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Attorney General Kamala D. Harris Announces Settlement with Mondelēz International, Inc. for Lack of Prop 65 Warning of Excess Lead in Cookies

Friday, January 22, 2016
Contact: (415) 703-5837, agpressoffice@doj.ca.gov

LOS ANGELES – Today, Attorney General Kamala D. Harris, in conjunction with eleven California District Attorneys and the nonprofit Center for Environmental Health, announced a landmark settlement with food industry giant Mondelēz International, Inc., formerly Kraft Foods, for selling ginger snap cookies containing lead in excess of California limits without the warning required by California’s Proposition 65.  A consent judgment was filed Thursday in Orange County Superior Court and is awaiting approval by a judge. 

“The levels of lead found in Nabisco’s Ginger Snap cookies posed a serious public health threat, potentially impacting the brain development of our children,” said Attorney General Harris.  “Parents need accurate information to make educated food choices for their children.  My office will continue to enforce Proposition 65 to guarantee that all Californians are fully informed when hazardous substances and chemicals can be found in consumer products.”

Under the settlement, Mondelēz will agree to strict product sourcing and testing protocols that limit lead in its Nabisco Ginger Snap cookies to no more than 30 parts per billion per serving and will pay approximately $750,000 in civil penalties, costs and attorneys’ fees.  Additionally, the company will hire a food quality auditor to train personnel, will fund ongoing independent auditing of its products to monitor for lead, and will monitor supply chains to ensure raw materials are within acceptable limits. 

Lead is a neurotoxin that primarily affects the central nervous system, putting children with developing brains at a greater risk of suffering from the neurotoxic effects of lead.  While no safe lead exposure threshold has been identified, California’s Proposition 65 requires a warning to consumers if they are exposed to 0.5 micrograms of lead per serving per day. The FDA recommends that children do not ingest candies that contain more than 100 parts per billion of lead.

The Attorney General’s office and District Attorneys began their investigation of Nabisco Ginger Snaps in 2013, after a Center for Environmental Health investigation into these and other cookies containing ginger.  Testing revealed that a serving of Nabisco brand Ginger Snaps contained lead levels up to 9 times the level that requires a warning under Proposition 65.  Mondelēz was not providing any Proposition 65 warnings to its customers.

The ginger snap cookies have since been reformulated.  Lead sources in the cookies were linked to ginger and molasses.  Experts have linked high lead levels in molasses to soil in which sugar is grown, and also to the manufacturing process.  Sources of lead in powdered ginger have also been linked to contaminated soil in which ginger is grown, and to the brining process in which it is dried.

Mondelēz is the world’s largest manufacturer of processed snack foods. Mondelēz brands include Nabisco, Oreo, Cadbury and Trident.  Nabisco brand ginger snap cookies were the subject of the lawsuit.

Proposition 65, "The Safe Drinking Water and Toxic Enforcement Act of 1986,” is California’s landmark law which serves to protect public health and the environment by requiring businesses to provide warnings if they expose individuals to any listed carcinogens or reproductive toxins.  At least once a year, the state must update a list of chemicals known to cause cancer or birth defects or other reproductive harm. This list includes approximately 800 chemicals.  Proposition 65 mandates that businesses notify Californians about significant amounts of chemicals in the products they purchase, in their homes or workplaces, or that are released into the environment.  It also prohibits California businesses from knowingly discharging significant amounts of listed chemicals into sources of drinking water.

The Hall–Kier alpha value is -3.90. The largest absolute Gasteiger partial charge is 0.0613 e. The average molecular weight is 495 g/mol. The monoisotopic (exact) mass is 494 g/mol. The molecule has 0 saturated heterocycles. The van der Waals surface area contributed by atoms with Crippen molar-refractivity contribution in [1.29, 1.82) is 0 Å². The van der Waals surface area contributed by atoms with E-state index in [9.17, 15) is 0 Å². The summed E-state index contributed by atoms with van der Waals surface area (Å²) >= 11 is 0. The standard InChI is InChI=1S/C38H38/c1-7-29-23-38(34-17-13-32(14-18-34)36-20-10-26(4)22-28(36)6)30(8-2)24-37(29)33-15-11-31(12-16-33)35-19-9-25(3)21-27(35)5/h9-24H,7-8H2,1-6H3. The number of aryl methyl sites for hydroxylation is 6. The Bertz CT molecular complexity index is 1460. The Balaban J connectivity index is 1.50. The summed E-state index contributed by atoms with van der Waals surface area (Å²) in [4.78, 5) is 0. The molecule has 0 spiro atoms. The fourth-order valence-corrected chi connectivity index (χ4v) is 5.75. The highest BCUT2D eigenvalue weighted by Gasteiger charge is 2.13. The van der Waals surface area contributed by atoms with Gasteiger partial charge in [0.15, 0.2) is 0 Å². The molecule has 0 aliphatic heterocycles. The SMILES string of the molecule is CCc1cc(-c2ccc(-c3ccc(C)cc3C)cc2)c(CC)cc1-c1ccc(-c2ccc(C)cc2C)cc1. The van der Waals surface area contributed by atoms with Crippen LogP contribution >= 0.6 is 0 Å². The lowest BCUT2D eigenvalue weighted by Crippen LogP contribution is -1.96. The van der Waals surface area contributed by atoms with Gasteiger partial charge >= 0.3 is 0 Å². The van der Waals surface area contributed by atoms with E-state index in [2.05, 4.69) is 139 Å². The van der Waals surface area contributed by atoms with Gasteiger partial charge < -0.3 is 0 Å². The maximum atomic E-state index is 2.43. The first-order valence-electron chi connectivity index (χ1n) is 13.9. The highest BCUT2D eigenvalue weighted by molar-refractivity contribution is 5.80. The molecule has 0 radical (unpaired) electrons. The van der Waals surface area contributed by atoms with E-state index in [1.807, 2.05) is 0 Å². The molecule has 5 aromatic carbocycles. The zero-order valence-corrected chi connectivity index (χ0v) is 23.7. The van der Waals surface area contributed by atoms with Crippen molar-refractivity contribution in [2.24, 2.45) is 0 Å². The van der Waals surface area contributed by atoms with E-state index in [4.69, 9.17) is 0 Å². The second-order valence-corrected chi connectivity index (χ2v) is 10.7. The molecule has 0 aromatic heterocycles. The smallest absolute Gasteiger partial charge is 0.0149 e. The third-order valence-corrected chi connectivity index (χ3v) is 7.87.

This settlement is part of a series of cases that Attorney General Harris and her predecessors have successfully prosecuted under Proposition 65, in order to remove lead from a wide variety of consumer products, including Mexican candy and soda, artificial turf, jewelry, and vitamins and nutritional supplements.

The eleven District Attorney’s Offices in the action are part of the California Food, Drug and Medical Device Task Force, which prosecutes multi-jurisdictional actions involving product safety and labeling of food, drug and medical devices in California.  Consumer-protection prosecutors from Orange, Santa Clara, Santa Cruz, Alameda, Sonoma, Napa, Shasta, Solano, Marin and Monterey Counties participate in the task force.

In early 2015, Attorney General Kamala D. Harris announced the formation of the Bureau of Children’s Justice (BCJ) at the California Department of Justice.  BCJ’s mission is to protect the rights of children and focus the attention and resources of law enforcement and policymakers on the importance of safeguarding the rights of every child so that they can meet their full potential.  Staffed with civil rights and criminal prosecutors, and working across all sectors of the Department of Justice, including Legislative Affairs, Native American Affairs, the Division of Law Enforcement and other sections, BCJ focuses its enforcement and policy reform efforts on several key areas, including discrimination and inequities in education; systemic reform of foster care, adoption, and juvenile justice systems; and consumer protection relating to services and products for children or families with children.

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